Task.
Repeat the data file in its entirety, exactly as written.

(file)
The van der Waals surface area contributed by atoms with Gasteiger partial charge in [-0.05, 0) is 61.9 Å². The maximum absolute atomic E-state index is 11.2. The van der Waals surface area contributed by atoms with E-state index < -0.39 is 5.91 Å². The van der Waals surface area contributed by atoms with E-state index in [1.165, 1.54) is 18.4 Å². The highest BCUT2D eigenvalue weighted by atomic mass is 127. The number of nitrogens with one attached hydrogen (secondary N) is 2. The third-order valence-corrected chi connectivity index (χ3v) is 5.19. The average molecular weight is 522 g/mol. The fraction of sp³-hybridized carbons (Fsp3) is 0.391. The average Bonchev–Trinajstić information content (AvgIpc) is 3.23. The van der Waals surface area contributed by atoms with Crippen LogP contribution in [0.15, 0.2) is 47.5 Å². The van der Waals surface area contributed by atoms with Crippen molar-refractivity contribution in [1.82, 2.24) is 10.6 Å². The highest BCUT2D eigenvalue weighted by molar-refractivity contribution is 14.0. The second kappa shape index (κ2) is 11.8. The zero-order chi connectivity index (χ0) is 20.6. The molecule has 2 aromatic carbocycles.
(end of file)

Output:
The van der Waals surface area contributed by atoms with Gasteiger partial charge in [-0.05, 0) is 61.9 Å². The maximum absolute atomic E-state index is 11.2. The van der Waals surface area contributed by atoms with E-state index < -0.39 is 5.91 Å². The van der Waals surface area contributed by atoms with E-state index in [1.165, 1.54) is 18.4 Å². The highest BCUT2D eigenvalue weighted by atomic mass is 127. The number of nitrogens with one attached hydrogen (secondary N) is 2. The third-order valence-corrected chi connectivity index (χ3v) is 5.19. The average molecular weight is 522 g/mol. The fraction of sp³-hybridized carbons (Fsp3) is 0.391. The average Bonchev–Trinajstić information content (AvgIpc) is 3.23. The van der Waals surface area contributed by atoms with Crippen LogP contribution in [0.15, 0.2) is 47.5 Å². The van der Waals surface area contributed by atoms with Crippen molar-refractivity contribution in [1.82, 2.24) is 10.6 Å². The highest BCUT2D eigenvalue weighted by molar-refractivity contribution is 14.0. The second kappa shape index (κ2) is 11.8. The zero-order chi connectivity index (χ0) is 20.6. The molecule has 2 aromatic carbocycles.